Thanks. I do like that camicia. Very spiff, but 'way beyond what I
can do embroidery-wise at this stage. The sewing, no problem. The
fancy needlework...different story.
So far only one person suggested (and that was to my personal e-mail
account) that the edge might be managed very neatly without turning
under a hem. Everyone else has said, "Turn under the raw edge and hem
Blind-stitching a hem isn't difficult---really, it isn't---so that
won't be a problem.
The one thing I'm just not sure of is that the fabric I'm using, while
it "seemed like a good idea when I bought it," is heavier than I
choose today for fine work. And what I'm sort of fretful about is
hemming it, and then finding after hemming and embroidering is that
it's *so* "bodiful" (yes, made that up) it won't 'ruffle' so much as
'sheet metal crimp:' large, sharp, bulky creases and angles instead of
Right now, that neckline is a raw cut edge. Well, it does have a
shallow machine zig-zag securing the raw edge until I do *something*
to finish it.
This is one of those annoying cottons which *creases* or wrinkles but
doesn't 'hold a crease' the way I'd like for it to do. Starching that
edge might help...I suppose... Hmmm. <kicks mental gears into slow,
Oh---I should state: this "ruffle" is actually just the gathered top
edge of the camicia, so the frill is integral to the garment.
Possibly I've been misleading you all by saying "ruffle."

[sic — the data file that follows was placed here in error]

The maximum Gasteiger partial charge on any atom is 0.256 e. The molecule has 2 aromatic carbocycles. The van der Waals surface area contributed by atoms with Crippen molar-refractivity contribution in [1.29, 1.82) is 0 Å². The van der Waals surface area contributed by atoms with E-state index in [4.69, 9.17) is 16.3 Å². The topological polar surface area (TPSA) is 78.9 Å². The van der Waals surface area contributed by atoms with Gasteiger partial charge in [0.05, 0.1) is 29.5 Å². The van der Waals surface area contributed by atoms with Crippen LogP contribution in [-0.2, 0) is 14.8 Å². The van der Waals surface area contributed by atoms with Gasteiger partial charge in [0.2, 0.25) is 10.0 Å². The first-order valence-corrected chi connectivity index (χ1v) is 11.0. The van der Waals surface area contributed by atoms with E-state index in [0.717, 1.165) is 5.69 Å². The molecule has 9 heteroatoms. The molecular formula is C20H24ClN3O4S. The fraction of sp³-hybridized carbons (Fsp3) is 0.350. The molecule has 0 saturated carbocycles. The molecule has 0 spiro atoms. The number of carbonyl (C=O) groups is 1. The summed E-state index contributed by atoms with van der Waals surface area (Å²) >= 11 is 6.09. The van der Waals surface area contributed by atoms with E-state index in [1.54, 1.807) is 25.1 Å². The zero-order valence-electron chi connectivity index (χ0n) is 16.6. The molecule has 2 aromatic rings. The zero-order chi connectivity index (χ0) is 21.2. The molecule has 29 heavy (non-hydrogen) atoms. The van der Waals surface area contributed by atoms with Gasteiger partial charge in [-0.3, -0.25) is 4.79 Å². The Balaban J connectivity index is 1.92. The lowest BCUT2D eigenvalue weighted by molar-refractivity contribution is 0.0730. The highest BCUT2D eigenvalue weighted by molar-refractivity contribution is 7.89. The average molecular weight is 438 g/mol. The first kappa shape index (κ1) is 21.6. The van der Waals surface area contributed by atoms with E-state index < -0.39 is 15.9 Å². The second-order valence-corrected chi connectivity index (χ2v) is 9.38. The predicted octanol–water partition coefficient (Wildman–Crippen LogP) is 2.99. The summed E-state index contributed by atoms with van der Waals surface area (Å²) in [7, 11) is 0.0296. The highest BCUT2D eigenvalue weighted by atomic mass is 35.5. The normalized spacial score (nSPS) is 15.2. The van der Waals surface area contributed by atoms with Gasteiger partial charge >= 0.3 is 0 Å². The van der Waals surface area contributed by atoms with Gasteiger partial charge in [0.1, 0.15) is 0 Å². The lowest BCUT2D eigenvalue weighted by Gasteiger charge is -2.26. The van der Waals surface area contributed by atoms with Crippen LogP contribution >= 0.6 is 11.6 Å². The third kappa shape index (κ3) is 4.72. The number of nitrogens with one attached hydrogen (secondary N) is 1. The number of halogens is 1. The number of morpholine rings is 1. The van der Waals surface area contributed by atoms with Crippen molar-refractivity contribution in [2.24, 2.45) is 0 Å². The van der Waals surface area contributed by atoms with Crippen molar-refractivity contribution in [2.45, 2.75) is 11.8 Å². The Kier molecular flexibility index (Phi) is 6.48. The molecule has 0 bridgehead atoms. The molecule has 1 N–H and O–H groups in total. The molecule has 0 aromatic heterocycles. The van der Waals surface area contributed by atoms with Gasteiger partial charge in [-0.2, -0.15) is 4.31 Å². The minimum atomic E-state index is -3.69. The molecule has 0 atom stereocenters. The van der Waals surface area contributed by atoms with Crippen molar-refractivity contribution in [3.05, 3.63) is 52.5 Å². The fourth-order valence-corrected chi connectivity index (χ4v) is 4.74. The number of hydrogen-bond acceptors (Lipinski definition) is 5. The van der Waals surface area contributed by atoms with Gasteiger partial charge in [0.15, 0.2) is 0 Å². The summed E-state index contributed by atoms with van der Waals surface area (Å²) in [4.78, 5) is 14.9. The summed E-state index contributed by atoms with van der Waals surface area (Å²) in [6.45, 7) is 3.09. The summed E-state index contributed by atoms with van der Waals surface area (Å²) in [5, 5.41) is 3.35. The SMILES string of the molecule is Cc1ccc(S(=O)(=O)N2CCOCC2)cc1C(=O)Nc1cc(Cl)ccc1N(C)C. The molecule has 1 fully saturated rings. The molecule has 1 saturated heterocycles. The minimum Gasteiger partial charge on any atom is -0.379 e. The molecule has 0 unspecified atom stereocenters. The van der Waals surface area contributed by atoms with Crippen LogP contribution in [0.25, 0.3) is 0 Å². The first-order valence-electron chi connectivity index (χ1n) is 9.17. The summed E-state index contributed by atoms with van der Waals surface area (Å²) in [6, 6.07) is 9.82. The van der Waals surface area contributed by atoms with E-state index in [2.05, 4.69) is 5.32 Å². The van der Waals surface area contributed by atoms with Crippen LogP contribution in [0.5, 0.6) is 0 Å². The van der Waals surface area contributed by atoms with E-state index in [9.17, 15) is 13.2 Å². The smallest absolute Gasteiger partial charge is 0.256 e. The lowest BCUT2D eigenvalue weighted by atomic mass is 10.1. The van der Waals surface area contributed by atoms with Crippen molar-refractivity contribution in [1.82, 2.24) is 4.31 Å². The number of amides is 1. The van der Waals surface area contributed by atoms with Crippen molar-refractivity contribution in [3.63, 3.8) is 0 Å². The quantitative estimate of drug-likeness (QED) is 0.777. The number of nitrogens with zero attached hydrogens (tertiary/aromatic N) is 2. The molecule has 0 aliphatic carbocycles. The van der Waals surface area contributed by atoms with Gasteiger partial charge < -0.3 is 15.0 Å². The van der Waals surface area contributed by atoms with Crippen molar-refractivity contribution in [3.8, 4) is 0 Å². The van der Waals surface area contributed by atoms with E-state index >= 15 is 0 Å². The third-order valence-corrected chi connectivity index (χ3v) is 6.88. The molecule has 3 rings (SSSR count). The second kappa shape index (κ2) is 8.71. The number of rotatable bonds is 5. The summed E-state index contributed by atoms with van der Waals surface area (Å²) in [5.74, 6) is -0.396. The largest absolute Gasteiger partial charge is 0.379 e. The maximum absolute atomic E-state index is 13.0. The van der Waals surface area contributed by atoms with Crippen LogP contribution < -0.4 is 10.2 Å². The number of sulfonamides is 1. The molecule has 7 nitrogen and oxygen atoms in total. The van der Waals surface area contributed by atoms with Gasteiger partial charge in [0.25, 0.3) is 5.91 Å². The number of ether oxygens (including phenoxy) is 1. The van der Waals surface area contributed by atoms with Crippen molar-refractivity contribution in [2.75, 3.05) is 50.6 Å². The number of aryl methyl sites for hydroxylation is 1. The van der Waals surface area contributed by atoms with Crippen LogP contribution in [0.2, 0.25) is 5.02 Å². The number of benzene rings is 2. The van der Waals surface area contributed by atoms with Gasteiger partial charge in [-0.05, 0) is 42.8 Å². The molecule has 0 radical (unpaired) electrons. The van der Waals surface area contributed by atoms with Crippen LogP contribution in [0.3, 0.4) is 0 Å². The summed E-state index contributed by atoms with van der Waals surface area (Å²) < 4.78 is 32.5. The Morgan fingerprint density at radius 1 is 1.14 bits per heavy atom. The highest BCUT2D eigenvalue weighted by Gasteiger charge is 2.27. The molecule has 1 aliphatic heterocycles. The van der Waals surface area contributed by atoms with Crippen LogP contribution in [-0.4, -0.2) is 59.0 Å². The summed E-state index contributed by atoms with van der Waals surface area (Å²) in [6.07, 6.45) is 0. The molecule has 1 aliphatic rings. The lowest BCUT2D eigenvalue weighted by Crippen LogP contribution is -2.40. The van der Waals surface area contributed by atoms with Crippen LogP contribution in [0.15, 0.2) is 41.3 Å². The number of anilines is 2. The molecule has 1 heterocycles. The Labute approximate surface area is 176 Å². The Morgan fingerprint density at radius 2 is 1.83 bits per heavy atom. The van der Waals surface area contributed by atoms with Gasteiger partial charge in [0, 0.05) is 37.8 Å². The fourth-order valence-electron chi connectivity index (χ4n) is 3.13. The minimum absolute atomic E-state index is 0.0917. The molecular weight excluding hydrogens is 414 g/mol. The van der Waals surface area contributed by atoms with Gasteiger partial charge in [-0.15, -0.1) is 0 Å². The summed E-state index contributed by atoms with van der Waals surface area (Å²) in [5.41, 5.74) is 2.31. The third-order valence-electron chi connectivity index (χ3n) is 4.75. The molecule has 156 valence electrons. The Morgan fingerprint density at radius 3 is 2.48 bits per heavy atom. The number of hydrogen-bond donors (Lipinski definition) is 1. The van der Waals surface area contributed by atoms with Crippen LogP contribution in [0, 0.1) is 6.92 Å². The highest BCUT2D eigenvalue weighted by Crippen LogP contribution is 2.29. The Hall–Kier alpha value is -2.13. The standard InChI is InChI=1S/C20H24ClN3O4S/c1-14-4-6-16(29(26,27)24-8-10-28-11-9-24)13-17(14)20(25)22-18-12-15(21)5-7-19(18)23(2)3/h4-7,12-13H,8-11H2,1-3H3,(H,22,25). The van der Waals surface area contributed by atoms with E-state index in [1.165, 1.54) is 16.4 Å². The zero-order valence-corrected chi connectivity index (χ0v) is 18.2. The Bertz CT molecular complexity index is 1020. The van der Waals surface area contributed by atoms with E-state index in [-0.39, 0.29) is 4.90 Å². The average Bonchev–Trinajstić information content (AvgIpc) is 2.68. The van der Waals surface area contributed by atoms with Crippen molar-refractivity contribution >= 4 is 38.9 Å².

Thank you for your suggestions. :D I'm much encouraged.
--- In Italian_Renaissance_Costuming@yahoogroups.com
Annikki%20Raiford <annikki@...> wrote:
> Mmm, that's scrummy.
> I've done this on ruffles on men's shirts before, but they weren't
very fine linen. Basically, the ruffle is a long strip of linen.
> I fold it in half, lengthwise, and press it. Then I open it up, and
backstitch along the fold with a line of embroidery. When the ruffle
is done, the fold finishes the edge and is colored.
> If I were to do this on a more sheer fabric for a camicia, I think I
would finish one edge of the ruffle with a hand sewn blind hem, then
go around and around the edge with the embroidery thread. I looked
online for a good how-to on hand sewn blind hems, but doesn't look
like there are any. :( If the fabric held a crease, you could always
do a tiny double fold (so the raw edge is hidden), then go around with
embroidery floss, forgetting about the actual blind hem.
> Adele Desfontaines